Charles Aznavour, still going strong
Ever-popular Charles Aznavour has announced his retirement time and again, but he’s never managed it. The veteran star, who was elected Artist of the Century by CNN and The Times in 1998, has released a boxed set of 90 greatest hits and celebrates his 90th birthday on Thursday 22 May with a live performance in Berlin.
Perhaps Charles Aznavour will outlive us all. Time seems to have no hold on him. It’s true that he no longer has a child’s spring in his step, but the passing years and upheavals of life have left surprisingly few marks.
Notching up ninety birthdays is an impressive feat, yet Aznavour seems indifferent to the idea of blowing out his candles. Since he’s well past eighteen, he no longer needs to pretend.
He has chosen to mark the passing of a new decade on his favourite playground: the stage. He will be singing in French at a prestigious venue in Berlin. The adrenalin of performing live and the thirst for recognition are still there, and his habits are hardly likely to change now.
Aznavour’s brazen longevity is the perfect way to cock a snook at his early detractors, and all those who took pleasure in cutting him down to size in the 1950s. The jibes in the press were virulent, targeting his “deformed” nose, short stature, unsubtle lyrics and warped vocals. “Why not have a singer with a wooden leg while we’re at it?” one journalist even wrote.
For a long time, Aznavour licked his wounds and kept a distance from the media. He owes his success to his pure determination and tenaciousness. During his long voyage through the shadows, he started up an eight-year duet with Pierre Roche, acted as secretary/chauffeur/confidant to Edith Piaf, for whom he wrote Plus bleu que le bleu des yeux and Jezebel, and released records that didn’t really make a splash.
Into the limelight
It wasn’t until 1960 that he fully stepped into the limelight. At L’Alhambra he presented Je m'voyais déjà. It was a track that Yves Montand had refused, considering that no one wanted to hear about the disillusions of a fledgling singer. It was an immediate success, throwing a rope towards stardom and giving him the passport he needed to move centre stage. “I know that I’m talented deep down”, rang out the lyrics in the song.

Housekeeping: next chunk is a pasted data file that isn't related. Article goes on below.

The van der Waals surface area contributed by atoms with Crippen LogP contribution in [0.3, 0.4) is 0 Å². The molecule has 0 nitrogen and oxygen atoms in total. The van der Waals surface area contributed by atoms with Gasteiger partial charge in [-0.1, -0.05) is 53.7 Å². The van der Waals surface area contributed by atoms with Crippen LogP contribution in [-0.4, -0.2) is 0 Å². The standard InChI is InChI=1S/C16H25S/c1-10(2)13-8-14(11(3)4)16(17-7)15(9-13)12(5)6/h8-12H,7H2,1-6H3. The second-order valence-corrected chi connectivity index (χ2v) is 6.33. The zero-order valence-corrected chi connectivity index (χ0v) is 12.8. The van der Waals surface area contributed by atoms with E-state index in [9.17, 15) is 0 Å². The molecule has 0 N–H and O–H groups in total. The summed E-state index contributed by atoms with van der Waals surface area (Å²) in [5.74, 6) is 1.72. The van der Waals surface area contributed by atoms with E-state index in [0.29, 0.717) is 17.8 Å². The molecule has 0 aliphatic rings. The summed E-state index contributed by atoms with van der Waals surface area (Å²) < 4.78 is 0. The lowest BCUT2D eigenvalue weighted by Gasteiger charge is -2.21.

Those words that sounded like a cry of revolt turned out to be prophetic. Then followed a flow of popular songs in the shape of familiar-sounding, intimate tracks. So many, that listing them would be useless. Many appealed to the public, spreading like a disease with no symptoms.
Some have touched on social themes (Mourir d'aimer, Comme ils disent), but most of his repertoire focuses on the nostalgia for youth, disappointed or lost love affairs. Clearly none are autobiographical, since he’s been living with the same woman for the last 50 years.
Doesn’t Aznavour ever go out of fashion? He’s proved himself to be timeless. His songs live on, bound for posterity. Each new generation shows him the same warmth, deference, and recognition. Maybe it’s because he’s taken care not to get stuck in his own legend. He doesn’t consider himself as a star, but rather, “A well-loved artist, at the boundary.”
He enjoys rappers’ lyrics, is enthusiastic about the blooming of a new literary generation and takes great care in choosing his support acts.
The singer can certainly be cantankerous, even cutting and angry. He carries a camera around with him at all times, but can’t stand fans taking photographs during his concerts. One particular low point was during his last concert at the Zénith in Lille. A flash shot out from the audience. He stopped dead, then went back to the start of the song. Same thing on his third track. Charles Aznavour looked angrily at the guilty parties, and then spat out, “You’re stupid! It unnerves me and I hate making mistakes with my lyrics. No one would ever behave that way in the United States”. Perhaps no one would have been tempted if he didn’t tend to keep his eyes riveted on the three prompts at his feet.
Then there’s his reputation for stinginess and outlandish demands while on tour, like vintage wines. Yet apart from his tax “hassles” in the mid-seventies, which led him to take exile in Switzerland, Aznavour is hardly controversial. You won’t find anything on him in the celebrity mags, he keeps his politics to himself. He has also fought an unwavering battle to get the Armenian genocide recognised.
Like Charles Trenet, he is the king of false goodbyes. He claims never to have announced them. Double talk or journalistic shortcuts? Unsurprisingly, he pleads for the latter. “I work from morning to night. I’m lucky enough to have a wife who accepts that her husband is absent. At home, I’m not there. I sit down at my table and start writing. And at night, I read until two in the morning”. Right up to the end, Charles Aznavour will write songs and throw his handkerchief to the ground at the end of La Mamma. He will go out the same way he lived: with honours and applause.